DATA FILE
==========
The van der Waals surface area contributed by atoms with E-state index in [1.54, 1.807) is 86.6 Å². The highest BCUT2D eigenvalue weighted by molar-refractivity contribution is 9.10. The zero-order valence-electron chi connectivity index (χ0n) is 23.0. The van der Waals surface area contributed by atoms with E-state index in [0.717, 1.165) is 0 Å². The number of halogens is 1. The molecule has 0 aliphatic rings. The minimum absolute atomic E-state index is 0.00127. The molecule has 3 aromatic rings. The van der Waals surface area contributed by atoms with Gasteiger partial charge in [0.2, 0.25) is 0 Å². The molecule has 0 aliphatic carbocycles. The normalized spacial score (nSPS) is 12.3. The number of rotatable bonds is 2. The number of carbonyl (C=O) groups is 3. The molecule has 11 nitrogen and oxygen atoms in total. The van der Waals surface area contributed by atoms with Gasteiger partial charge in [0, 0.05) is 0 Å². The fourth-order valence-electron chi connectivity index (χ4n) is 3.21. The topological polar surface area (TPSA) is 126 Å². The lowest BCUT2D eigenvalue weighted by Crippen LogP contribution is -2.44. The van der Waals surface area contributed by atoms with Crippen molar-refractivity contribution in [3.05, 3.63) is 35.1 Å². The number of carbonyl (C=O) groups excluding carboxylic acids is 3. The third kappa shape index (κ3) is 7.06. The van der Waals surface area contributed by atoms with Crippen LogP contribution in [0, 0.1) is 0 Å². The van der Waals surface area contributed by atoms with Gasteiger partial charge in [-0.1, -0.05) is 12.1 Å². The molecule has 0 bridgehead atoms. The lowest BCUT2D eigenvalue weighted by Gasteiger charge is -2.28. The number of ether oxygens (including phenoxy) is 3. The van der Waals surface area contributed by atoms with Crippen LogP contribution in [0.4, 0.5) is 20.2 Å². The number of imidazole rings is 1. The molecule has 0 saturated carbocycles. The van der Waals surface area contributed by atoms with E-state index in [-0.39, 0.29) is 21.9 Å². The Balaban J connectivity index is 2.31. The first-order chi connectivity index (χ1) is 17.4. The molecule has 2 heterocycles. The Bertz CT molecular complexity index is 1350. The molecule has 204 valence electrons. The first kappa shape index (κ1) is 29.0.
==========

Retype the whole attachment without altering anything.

The van der Waals surface area contributed by atoms with E-state index in [1.54, 1.807) is 86.6 Å². The highest BCUT2D eigenvalue weighted by molar-refractivity contribution is 9.10. The zero-order valence-electron chi connectivity index (χ0n) is 23.0. The van der Waals surface area contributed by atoms with E-state index in [0.717, 1.165) is 0 Å². The number of halogens is 1. The molecule has 0 aliphatic rings. The minimum absolute atomic E-state index is 0.00127. The molecule has 3 aromatic rings. The van der Waals surface area contributed by atoms with Gasteiger partial charge in [0.2, 0.25) is 0 Å². The molecule has 0 aliphatic carbocycles. The normalized spacial score (nSPS) is 12.3. The number of rotatable bonds is 2. The number of carbonyl (C=O) groups is 3. The molecule has 11 nitrogen and oxygen atoms in total. The van der Waals surface area contributed by atoms with Gasteiger partial charge in [0, 0.05) is 0 Å². The fourth-order valence-electron chi connectivity index (χ4n) is 3.21. The topological polar surface area (TPSA) is 126 Å². The lowest BCUT2D eigenvalue weighted by Crippen LogP contribution is -2.44. The van der Waals surface area contributed by atoms with Crippen molar-refractivity contribution in [3.05, 3.63) is 35.1 Å². The number of carbonyl (C=O) groups excluding carboxylic acids is 3. The third kappa shape index (κ3) is 7.06. The van der Waals surface area contributed by atoms with Crippen LogP contribution in [0, 0.1) is 0 Å². The van der Waals surface area contributed by atoms with Gasteiger partial charge in [-0.1, -0.05) is 12.1 Å². The molecule has 0 bridgehead atoms. The lowest BCUT2D eigenvalue weighted by Gasteiger charge is -2.28. The number of ether oxygens (including phenoxy) is 3. The van der Waals surface area contributed by atoms with Crippen LogP contribution in [0.4, 0.5) is 20.2 Å². The number of imidazole rings is 1. The molecule has 0 saturated carbocycles. The van der Waals surface area contributed by atoms with E-state index in [-0.39, 0.29) is 21.9 Å². The Balaban J connectivity index is 2.31. The first-order chi connectivity index (χ1) is 17.4. The molecule has 2 heterocycles. The Bertz CT molecular complexity index is 1350. The molecule has 204 valence electrons. The first kappa shape index (κ1) is 29.0.